That subject to agreement to Point 1 by the General Manager, a Councillor be appointed to the Performance Review Committee. CARRIED
That Councillor Ellem be appointed to the Performance Review Committee. CARRIED.
Mr Scott Greensill returned to the meeting at 4.55 pm.

The result of this council resolution appears to be that the current Performance Review Committee is almost certain to be composed of Crs. Simmons, Kingsley, Ellem and the councillor nominated by the general manager which is likely to be either Williamson or Lysaught.

A committee profile with which Mr. Greensill may not be in wholehearted agreement.

Enquiries from local media have elicited a statement from Clarence Valley Council that the General Manager has since gone on “sick leave” until 13 March 2017.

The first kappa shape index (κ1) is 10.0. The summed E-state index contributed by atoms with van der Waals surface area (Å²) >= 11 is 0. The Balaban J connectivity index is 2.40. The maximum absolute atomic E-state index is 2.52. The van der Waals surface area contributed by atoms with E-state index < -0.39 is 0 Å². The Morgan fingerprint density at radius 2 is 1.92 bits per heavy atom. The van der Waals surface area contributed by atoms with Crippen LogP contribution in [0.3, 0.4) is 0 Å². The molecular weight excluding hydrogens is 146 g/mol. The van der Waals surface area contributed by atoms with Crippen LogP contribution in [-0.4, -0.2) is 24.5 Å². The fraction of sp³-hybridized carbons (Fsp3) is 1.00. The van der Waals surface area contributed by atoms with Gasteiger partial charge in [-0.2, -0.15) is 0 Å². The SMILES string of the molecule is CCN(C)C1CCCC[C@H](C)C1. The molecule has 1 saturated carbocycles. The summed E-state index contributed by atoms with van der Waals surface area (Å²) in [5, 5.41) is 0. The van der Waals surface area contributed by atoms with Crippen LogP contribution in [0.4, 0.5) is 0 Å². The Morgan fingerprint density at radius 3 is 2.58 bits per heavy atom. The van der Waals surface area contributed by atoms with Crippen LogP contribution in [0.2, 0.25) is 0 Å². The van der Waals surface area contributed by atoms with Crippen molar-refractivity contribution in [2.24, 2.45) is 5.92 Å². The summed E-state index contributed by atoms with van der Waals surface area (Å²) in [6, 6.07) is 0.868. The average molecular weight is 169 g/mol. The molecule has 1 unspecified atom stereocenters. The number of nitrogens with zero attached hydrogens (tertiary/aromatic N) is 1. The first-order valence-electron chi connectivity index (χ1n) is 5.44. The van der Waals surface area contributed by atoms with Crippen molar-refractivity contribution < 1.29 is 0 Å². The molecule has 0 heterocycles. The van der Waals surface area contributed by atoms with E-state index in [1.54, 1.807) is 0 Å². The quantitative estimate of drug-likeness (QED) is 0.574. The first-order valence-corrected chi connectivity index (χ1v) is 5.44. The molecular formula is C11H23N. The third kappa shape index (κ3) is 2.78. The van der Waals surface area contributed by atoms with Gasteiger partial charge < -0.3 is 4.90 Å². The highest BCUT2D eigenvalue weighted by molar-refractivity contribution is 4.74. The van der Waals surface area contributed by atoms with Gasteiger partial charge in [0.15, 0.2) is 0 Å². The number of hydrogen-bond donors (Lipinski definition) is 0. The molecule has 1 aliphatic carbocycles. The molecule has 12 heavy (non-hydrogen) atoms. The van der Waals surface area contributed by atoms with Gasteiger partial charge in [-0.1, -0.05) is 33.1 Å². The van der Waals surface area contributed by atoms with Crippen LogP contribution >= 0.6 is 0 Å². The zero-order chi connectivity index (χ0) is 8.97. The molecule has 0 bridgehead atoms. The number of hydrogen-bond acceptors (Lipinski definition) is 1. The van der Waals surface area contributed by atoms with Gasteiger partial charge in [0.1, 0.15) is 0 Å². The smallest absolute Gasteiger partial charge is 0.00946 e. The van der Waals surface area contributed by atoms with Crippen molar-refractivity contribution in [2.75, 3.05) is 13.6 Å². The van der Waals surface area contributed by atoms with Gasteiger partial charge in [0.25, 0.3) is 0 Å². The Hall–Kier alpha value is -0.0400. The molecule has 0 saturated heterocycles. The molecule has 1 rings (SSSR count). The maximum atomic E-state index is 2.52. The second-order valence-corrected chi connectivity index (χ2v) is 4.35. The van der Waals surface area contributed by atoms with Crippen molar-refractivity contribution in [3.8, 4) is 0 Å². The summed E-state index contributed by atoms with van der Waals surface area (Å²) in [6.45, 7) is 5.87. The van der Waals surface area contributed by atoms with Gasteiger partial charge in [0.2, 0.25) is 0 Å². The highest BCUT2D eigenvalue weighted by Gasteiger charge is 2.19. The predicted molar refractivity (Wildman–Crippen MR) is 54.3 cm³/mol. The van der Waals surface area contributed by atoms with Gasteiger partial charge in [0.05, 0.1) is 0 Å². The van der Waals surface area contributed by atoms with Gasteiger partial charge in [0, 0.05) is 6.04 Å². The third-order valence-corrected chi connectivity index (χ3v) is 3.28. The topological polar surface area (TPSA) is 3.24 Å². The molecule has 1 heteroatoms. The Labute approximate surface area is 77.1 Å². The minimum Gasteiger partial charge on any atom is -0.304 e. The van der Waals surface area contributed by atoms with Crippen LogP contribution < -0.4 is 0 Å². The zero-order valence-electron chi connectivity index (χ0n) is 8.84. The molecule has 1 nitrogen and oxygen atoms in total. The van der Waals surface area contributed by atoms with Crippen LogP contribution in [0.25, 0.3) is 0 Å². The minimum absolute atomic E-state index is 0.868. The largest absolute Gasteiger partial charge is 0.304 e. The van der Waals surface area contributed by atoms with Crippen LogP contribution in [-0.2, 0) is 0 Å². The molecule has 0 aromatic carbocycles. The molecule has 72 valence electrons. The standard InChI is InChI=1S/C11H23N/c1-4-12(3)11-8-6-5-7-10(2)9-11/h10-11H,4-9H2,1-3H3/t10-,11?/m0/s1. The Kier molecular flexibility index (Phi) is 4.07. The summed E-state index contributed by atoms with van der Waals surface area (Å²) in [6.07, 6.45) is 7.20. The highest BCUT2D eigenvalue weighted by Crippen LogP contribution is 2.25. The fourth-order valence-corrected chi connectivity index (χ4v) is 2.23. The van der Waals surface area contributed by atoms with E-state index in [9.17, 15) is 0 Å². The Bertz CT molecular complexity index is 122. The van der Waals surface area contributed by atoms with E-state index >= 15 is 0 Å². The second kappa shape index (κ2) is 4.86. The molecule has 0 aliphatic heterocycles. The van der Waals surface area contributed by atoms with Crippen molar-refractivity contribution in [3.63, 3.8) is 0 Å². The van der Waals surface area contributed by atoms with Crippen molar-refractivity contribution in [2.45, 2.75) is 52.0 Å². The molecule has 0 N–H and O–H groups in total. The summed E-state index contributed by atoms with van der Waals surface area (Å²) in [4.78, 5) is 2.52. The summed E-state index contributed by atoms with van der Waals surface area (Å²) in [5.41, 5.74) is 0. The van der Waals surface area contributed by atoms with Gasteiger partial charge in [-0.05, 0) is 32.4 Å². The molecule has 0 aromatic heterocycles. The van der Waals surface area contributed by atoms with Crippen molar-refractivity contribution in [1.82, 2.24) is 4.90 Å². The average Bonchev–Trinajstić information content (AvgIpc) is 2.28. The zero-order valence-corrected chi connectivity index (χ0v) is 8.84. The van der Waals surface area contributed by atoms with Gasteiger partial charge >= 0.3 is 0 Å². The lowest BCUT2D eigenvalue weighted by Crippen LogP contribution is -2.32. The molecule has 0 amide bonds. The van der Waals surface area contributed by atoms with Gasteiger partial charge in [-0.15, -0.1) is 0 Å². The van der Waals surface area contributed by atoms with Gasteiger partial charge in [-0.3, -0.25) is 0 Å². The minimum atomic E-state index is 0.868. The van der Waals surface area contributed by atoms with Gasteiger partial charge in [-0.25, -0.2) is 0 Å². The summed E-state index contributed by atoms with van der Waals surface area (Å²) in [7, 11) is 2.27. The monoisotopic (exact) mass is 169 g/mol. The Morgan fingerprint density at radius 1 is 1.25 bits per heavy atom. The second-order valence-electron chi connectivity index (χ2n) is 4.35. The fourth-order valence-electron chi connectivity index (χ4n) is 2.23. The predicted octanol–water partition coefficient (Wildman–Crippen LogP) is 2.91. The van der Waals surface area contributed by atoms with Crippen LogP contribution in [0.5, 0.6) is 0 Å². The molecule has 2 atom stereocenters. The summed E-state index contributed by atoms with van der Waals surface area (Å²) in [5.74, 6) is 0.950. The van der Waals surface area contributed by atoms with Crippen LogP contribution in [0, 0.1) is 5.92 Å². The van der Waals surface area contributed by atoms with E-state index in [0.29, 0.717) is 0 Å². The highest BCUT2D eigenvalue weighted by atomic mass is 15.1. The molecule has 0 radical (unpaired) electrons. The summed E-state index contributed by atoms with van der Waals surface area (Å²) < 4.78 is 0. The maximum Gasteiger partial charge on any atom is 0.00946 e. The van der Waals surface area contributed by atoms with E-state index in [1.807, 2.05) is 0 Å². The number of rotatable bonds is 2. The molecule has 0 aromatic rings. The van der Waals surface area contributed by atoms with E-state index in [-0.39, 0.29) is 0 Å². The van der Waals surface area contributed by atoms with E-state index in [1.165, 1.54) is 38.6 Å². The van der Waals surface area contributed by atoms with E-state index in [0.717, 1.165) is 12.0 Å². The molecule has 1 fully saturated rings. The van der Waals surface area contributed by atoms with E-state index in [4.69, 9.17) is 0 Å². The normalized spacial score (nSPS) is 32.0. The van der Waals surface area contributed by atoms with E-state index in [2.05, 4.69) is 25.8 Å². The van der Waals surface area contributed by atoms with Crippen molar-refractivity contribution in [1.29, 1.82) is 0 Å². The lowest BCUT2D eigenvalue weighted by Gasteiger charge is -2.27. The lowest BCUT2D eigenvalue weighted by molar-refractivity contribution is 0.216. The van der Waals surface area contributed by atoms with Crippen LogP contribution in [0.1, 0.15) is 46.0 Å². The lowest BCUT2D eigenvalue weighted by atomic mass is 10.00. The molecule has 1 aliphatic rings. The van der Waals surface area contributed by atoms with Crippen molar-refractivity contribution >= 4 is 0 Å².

Unconfirmed rumour on social media suggests that Greensill has in fact resigned.

In recent years it has been rumoured that he was eager to obtain employment outside of the Clarence Valley for 'personal' reasons.

This is a Clarence Valley Council meeting notice in March 2017:

There is no business paper currently available for this extraordinary meeting and for the most part it will be dealt with in confidential session, so residents and ratepayers may have to wait until the local grapevine kicks in to flesh out whatever the meeting minutes reveal.


The 3 March 2017 extraordinary meeting took a whole 8 minutes to move into a closed session which lasted approx. 1 hour & 21 minutes and, then a further 6 minutes to unanimously pass a motion to the effect that the closed session resolution/s concerning the General Manager's employment contract is to remain confidential and close the meeting.